I had an opportunity to shake off the rust that had accumulated over my eyeballs during the offseason and see Moravian righty Brendan Close on Saturday. Baseball America pointed their omnipotent finger at Close when they mentioned him in a preseason write up on small school prospects to watch this spring. Clearly the best player on the field as the Moravian Greyhounds swept a double header from the Catholic University of America, Close has enough raw talent that teams will view him as at least a little more than a senior sign. He’s not a guy a team will bring on just to help fill the roster of one of their lower level affiliates. There is a chance, albeit a small one, that Close can find a niche and become a legitimate prospect. We’ll get into all that in a minute. For now, I’m going to take the next few seconds and enjoy the fact that a kid this talented fell through the cracks and ended up at a D-III school. People at Lehigh, Lafayette, Temple and Penn State are paid to find kids like this. None of them did. I find solace knowing that the industry is still not very good at mining baseball talent. I’ll be paid to do this one day, I swear to Christ. On to Close.
At an athletic 6’4”, 200lbs, Close has just a little projection left in his body. He has the athleticism to put on a little more weight and maintain his mechanics. He’ll have to maintain that delivery as is because if it were to get any worse it would become an issue. While Close’s straight over the top arm action isn’t anything to be concerned about, there’s plenty of noise from the shoulders up. His head whips around quite a bit possibly causing him to lose sight of the plate momentarily. It causes his command to suffer a bit.
Close has an interesting repertoire, consisting of a fastball, curveball, cutter and changeup. He works primarily with his fastball which sits between 87-89mph and touches as high as 92mph. It has some run, especially when he’s working to his arm side. The velocity is average but it’s far too much for hitters at this level to handle. Close relies on it almost too heavily. Why shouldn’t he? It gets the job done. That’s fine for now, but his secondary pitches are underdeveloped as a result.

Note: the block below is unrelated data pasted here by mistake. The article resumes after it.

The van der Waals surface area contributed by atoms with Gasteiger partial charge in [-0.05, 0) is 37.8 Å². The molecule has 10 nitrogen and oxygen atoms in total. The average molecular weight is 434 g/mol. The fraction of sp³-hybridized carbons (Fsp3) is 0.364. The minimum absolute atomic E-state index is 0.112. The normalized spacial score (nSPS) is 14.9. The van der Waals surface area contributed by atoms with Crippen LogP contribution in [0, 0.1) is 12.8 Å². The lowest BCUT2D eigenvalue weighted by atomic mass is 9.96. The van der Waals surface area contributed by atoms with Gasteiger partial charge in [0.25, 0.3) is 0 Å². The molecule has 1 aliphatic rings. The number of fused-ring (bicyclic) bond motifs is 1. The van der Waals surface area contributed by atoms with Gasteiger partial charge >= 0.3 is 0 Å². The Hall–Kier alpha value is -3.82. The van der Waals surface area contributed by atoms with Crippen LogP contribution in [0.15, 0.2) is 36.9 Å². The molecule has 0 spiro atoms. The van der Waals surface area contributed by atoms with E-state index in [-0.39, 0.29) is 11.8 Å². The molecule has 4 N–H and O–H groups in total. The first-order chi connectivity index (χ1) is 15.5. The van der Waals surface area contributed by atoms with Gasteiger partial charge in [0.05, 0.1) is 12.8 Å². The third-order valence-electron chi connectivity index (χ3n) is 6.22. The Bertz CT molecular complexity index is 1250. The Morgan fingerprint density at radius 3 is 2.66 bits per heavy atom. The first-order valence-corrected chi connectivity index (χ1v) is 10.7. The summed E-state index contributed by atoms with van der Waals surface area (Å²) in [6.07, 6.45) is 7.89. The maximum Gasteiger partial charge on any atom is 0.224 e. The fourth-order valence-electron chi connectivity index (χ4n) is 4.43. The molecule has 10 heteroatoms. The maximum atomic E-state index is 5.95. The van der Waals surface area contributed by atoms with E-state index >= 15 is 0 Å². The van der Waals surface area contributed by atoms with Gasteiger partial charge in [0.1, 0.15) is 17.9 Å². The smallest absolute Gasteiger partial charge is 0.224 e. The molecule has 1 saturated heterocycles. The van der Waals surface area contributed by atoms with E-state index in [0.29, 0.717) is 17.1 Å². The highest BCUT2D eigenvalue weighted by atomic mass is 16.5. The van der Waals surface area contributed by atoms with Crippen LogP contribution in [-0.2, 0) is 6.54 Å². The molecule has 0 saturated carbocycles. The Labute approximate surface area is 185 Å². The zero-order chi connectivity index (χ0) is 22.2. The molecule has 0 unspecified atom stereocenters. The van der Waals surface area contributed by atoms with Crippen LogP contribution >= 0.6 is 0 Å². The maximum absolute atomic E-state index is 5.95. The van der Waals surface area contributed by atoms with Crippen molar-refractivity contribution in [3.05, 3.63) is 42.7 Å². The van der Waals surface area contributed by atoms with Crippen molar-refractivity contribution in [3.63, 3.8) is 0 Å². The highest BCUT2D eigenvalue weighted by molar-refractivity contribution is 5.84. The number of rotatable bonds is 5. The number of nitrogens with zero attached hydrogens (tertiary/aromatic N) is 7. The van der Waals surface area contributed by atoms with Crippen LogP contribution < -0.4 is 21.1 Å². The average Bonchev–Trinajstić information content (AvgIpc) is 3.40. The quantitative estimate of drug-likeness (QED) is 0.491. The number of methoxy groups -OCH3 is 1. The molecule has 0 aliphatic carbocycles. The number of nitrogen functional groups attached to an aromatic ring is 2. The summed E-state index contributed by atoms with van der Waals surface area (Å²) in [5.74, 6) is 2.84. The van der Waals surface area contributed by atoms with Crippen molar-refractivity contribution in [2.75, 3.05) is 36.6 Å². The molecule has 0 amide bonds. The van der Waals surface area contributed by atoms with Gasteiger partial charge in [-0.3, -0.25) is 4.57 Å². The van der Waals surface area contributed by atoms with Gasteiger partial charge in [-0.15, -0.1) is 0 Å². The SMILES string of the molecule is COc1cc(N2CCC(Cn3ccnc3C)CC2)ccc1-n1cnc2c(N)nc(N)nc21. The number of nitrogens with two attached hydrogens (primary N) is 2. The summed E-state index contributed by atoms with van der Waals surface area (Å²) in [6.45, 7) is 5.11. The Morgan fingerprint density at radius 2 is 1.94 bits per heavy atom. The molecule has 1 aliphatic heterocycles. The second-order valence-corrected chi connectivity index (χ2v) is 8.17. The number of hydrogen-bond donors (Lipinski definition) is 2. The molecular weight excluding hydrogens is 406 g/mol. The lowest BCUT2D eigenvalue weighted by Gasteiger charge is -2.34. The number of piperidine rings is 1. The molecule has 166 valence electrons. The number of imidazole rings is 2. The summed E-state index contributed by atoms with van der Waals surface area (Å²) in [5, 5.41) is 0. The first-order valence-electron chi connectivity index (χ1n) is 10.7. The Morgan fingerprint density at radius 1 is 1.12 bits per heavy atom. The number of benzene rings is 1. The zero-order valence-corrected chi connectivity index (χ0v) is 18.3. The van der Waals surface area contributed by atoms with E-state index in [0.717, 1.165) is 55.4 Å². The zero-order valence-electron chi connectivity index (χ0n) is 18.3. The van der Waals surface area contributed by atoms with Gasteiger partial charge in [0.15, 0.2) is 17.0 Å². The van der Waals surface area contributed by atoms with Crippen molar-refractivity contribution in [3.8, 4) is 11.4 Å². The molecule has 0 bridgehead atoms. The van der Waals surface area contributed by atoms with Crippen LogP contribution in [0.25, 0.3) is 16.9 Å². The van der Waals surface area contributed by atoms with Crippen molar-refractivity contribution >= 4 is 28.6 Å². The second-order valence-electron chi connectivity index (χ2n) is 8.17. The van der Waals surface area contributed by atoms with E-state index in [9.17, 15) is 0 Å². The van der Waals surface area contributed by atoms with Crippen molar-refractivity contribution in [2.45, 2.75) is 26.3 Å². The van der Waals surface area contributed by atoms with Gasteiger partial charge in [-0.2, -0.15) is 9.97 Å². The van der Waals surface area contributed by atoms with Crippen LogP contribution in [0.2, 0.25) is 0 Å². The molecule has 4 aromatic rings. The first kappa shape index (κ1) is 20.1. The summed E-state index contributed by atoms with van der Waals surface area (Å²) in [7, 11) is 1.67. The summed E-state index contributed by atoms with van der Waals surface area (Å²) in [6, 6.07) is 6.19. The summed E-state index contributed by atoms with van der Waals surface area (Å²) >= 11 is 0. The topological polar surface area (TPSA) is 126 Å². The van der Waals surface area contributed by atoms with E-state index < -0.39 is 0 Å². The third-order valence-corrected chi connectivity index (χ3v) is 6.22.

When Close does work with the secondary pitches the results are a bit underwhelming. The curveball has a nice, sweeping, two plane shape to it, but it’s a little soft and loopy. The cutter moves plenty, so much so that I thought it was a slider before I was corrected by his teammate, Ben Hammel. The cutter has its moments but again, the movement isn’t very crisp much of the time. Close tried to back door these pitches against lefties in the first inning and got hit around a bit. He doesn’t use the changeup very much. He barely even threw it during between inning warm-ups. His arm slot is suited beautifully for a splitter and I hope whatever minor league pitching coach gets a hold of him after he signs recognizes that.
Close walked five hitters in eighty innings of work last season. I showed up thinking I’d see plus control and command. Close’s control is a true 60 on the scouting scale, but the command doesn’t grade out the same. He left several pitches up. I am mindful that Close was making his first start after an injury and was likely a tad rusty. I will see him again later this season and post an update. For now, I’m going to refrain from expounding about what I’d do with Close to improve his chances of making the big leagues one day. I’ll do that later this season. He shouldn’t be worried about that stuff right now anyway.
Changeup: ? (need to see more of it)